Mixed US Data Have No Support for Greenback
Mixed economic data from the US have little support to the greenback, and the currency stays the weakest one. Headline PPI grew by 0.4% mom, 2.7% yoy in January, versus expectation of 0.4% mom, 2.5% yoy. Core PPI increased by 0.4% mom, 2.2% yoy, above forecasts of 0.2% mom, 2.1% yoy. Initial jobless claims increased by 7.000 to 230.000 in the week ended February 10. Empire state manufacturing index fell to 13.1 in February, below expectation of 18.0. Philly Fed survey rose to 25.8, above expectation of 21.6.
The euro rose against the dollar amid lower demand for the US currency and data on the Eurozone trade balance, but then retreated from the highs. The Eurozone trade surplus increased in December compared to the previous month against the background of a higher level of exports. Eurostat data showed that the trade surplus rose to EUR 23.8 billion, taking into account seasonal fluctuations in December from EUR 22 billion in the previous month. The expected level was 22.3 billion euros.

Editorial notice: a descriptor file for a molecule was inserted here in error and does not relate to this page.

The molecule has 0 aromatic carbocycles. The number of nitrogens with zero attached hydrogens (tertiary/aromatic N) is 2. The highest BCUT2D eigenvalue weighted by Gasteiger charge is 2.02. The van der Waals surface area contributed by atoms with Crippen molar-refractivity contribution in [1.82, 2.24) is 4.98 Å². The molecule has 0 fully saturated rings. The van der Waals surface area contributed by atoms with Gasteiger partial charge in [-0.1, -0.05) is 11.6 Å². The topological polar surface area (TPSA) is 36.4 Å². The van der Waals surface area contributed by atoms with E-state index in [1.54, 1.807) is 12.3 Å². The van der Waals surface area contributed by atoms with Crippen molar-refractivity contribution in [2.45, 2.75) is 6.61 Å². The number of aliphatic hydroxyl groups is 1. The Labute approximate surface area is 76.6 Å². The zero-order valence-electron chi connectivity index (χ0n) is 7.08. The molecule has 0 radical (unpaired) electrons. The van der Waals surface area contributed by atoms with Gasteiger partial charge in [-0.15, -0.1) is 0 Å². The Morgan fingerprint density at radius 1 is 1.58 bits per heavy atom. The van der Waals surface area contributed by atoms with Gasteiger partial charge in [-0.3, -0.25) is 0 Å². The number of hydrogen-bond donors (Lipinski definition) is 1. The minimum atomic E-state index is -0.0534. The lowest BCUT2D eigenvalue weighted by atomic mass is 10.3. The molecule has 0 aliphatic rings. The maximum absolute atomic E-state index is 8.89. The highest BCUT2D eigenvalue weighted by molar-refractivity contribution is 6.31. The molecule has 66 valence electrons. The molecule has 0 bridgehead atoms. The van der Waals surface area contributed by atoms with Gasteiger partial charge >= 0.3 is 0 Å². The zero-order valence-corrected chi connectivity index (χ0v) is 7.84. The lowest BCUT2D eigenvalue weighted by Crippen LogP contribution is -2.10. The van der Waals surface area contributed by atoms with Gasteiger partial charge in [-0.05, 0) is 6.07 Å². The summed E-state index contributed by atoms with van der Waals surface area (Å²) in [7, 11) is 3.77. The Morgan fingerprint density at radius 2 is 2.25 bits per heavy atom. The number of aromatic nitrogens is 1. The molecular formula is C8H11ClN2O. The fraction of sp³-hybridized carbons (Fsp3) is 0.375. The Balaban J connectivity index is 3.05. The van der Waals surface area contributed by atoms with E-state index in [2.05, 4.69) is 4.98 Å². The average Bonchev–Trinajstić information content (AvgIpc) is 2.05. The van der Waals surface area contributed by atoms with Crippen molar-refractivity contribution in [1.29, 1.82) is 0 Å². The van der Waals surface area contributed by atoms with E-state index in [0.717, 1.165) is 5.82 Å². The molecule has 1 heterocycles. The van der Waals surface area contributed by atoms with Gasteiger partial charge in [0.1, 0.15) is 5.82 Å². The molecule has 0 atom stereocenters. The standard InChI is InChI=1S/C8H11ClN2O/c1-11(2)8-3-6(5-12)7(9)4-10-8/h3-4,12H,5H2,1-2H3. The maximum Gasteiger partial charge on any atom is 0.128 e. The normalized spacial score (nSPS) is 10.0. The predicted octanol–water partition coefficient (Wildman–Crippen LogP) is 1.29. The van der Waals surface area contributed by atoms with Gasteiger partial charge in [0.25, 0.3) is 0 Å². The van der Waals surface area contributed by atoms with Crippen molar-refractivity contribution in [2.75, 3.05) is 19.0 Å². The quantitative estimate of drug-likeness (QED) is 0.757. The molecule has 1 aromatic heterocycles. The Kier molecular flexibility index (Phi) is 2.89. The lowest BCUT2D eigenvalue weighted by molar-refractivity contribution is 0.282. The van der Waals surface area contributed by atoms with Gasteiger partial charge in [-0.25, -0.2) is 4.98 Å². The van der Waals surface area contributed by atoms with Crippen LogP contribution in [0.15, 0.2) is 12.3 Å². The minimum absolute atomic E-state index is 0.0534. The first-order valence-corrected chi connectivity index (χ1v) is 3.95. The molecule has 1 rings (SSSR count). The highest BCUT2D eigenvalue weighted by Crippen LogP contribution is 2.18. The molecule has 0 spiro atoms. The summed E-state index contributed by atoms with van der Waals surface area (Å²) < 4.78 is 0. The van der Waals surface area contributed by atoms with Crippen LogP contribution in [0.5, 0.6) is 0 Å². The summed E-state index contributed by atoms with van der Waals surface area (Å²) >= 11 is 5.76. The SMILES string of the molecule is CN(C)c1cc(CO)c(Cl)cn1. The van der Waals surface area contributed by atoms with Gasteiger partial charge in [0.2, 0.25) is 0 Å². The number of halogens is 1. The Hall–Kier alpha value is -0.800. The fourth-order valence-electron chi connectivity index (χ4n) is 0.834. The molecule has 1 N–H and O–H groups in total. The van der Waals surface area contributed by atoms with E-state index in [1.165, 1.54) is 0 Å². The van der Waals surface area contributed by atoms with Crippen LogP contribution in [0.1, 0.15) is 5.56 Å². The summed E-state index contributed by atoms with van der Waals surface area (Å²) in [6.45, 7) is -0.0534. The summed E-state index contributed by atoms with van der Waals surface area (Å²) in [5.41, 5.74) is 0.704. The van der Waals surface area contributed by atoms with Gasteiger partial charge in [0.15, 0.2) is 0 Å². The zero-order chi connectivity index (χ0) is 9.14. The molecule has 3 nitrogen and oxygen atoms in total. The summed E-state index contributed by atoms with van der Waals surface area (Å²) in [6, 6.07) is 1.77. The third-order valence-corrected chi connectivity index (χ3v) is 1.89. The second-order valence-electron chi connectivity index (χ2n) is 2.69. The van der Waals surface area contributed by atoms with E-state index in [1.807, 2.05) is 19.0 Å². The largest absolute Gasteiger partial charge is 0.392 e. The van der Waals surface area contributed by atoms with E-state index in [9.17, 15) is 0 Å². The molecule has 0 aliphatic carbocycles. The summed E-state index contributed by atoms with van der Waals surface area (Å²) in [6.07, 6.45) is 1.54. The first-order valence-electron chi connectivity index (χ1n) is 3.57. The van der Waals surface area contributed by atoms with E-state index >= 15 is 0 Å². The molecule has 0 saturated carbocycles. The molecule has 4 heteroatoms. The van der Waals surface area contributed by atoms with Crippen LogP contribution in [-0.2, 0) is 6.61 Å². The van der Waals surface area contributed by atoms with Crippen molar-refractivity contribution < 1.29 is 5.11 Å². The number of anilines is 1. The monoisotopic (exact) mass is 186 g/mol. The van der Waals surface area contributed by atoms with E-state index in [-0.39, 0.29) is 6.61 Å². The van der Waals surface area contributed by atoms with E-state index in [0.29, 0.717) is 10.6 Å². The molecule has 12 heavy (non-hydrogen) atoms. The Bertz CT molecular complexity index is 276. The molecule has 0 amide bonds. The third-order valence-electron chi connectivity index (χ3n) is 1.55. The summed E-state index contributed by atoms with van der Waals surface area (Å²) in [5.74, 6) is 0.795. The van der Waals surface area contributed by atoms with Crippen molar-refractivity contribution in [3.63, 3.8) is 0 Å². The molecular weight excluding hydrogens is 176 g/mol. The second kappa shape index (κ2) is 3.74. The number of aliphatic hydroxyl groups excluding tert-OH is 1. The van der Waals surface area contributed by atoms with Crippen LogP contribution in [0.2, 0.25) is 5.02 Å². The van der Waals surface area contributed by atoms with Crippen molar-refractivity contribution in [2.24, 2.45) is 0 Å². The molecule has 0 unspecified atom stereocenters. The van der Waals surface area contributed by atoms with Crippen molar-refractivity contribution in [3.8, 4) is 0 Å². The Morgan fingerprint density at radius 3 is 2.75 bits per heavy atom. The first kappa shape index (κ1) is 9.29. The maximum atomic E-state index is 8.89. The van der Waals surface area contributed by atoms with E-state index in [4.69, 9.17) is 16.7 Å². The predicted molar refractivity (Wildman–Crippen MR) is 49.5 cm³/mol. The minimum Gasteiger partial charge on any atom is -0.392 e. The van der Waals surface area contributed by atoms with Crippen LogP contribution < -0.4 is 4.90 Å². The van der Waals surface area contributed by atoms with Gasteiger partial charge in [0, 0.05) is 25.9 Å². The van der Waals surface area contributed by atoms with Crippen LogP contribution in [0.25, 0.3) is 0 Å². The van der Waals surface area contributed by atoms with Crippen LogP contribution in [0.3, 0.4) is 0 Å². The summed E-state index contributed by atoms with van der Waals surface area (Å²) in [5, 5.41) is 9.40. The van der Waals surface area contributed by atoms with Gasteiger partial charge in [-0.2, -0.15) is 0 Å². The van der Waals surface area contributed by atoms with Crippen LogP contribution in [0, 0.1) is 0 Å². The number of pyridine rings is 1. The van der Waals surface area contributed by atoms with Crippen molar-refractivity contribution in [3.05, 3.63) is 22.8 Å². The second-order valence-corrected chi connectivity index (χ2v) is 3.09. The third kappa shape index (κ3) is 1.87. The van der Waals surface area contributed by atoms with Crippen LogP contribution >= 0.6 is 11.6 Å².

The US inflation data remain at the center of attention, while market participants are discussing the likely rate of interest rate increase by the Fed this year. So, after yesterday's data, many began to discuss the possibility of not three increases in rates this year, as previously expected, but four.
Japan machine orders fell by 11.9% mom in December. Industrial production was revised up to 2.9% mom in December. Australia employment grew by 16.000 in January, unemployment rate declined by 0.1% to 5.5%. Australia consumer inflation expectation increased 3.6% in February.